High and increasing wages
The large share of high skilled jobs means that the jobs available in the Fast Growth Cities offer relatively high pay, with average weekly wages in 3 of the cities (Cambridge, Milton Keynes and Oxford) more than 15 per cent above the national average (Figure 4). All the Fast Growth Cities have also seen an increase in earnings since 2012 of at least the UK average, with the group as a whole experiencing an increase of £38 per week – more than double the UK increase.
Business entrepreneurialism & innovation
The rates at which businesses start up and close down provides a key indication of the strengths of a city’s economy, with new businesses providing economic dynamism and an important source of job creation.
All the Fast Growth Cities have seen higher starts than closures over the last ten years (Figure 5). In Swindon and Milton Keynes the number of starts has increased by twice the national average. And with 75 starts per 10,000 of the population, Milton Keynes is 3rd for start-ups out of the UK’s largest 63 cities.
The Fast Growth Cities also deliver a high number of patents, with all featuring in the top 12 of UK cities, indicating their strengths in innovation. Cambridge is first with 101.9 patents per 100,000 of the population, far above the UK average of 3.6. Driven by Cambridge’s performance, the Fast Growth Cities on average generate 20 patents per 100,000 of their population; over 5 times more than the UK average.
Attractive places to live
Over the last 10 years, these cities have seen some of the fastest population growth of any UK city. Cambridge, Milton Keynes, Oxford and Swindon have all experienced annual growth rates of around twice that of the UK (Figure 6). Milton Keynes, which has seen the fastest growth within the group, is the UK’s 2nd fastest growing city, seeing growth of 18.1 per cent over the last 10 years. Swindon, with a rate of 15.8 per cent places 4th, Cambridge 6th (14.5 per cent), Oxford 12th (11.6 per cent) and Norwich 33rd (7.6 per cent).
This population growth, while an indication of the attractiveness of these cities, places pressure on infrastructure, particularly transport and housing. Milton Keynes in particular faces the additional challenge of having a population ageing far more rapidly than the national rate, which will increase the demand for public services in the future.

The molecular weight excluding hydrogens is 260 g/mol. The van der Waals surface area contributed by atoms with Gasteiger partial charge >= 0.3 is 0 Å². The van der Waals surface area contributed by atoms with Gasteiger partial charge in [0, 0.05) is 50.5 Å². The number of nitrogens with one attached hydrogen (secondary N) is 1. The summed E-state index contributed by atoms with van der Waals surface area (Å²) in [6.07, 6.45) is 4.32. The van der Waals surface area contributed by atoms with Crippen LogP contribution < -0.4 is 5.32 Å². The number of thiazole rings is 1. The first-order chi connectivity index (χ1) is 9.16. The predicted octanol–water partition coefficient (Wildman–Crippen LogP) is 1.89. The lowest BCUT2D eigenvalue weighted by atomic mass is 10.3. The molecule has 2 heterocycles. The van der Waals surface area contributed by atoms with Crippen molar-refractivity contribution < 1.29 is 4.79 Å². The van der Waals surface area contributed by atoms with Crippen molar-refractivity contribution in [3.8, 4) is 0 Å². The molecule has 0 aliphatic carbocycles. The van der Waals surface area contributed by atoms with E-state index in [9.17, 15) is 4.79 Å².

The above summary illustrates the collective and individual strengths of the Fast Growth Cities. As a group and individually they make a key contribution to the UK economy, as they:
- Have some of the highest GVA per worker seen in any UK city, generating over £3,000 more in GVA than the UK average
- Generate high levels of economy taxes per worker and have some of the lowest levels of Government expenditure per resident of any city
- Have some of the highest concentrations of KIBS jobs, which tend to be highly skilled and therefore well paid, reflected in the fact that the average weekly wage of the group is £35 above the UK average
- Are strong drivers of innovation, granting 20 patents per 100,000 of the population – more than 5 times the UK average
- Have seen some of the fastest population growth of any UK cities over the last ten years, reflecting the economic opportunity available in these cities
- Have some of the highest business start-up rates in the country, with Swindon and Milton Keynes seeing the number of starts increase by twice that of the national average
With their continued ability to attract both businesses and workers, the Fast Growth Cities are in a strong position to continue to grow and maintain this high contribution to the UK economy. The future performance of this group of cities is important to the UK’s future growth prospects. Policymakers should make the most of the opportunities these cities offer in their continued effort to bring down the deficit and increase productivity.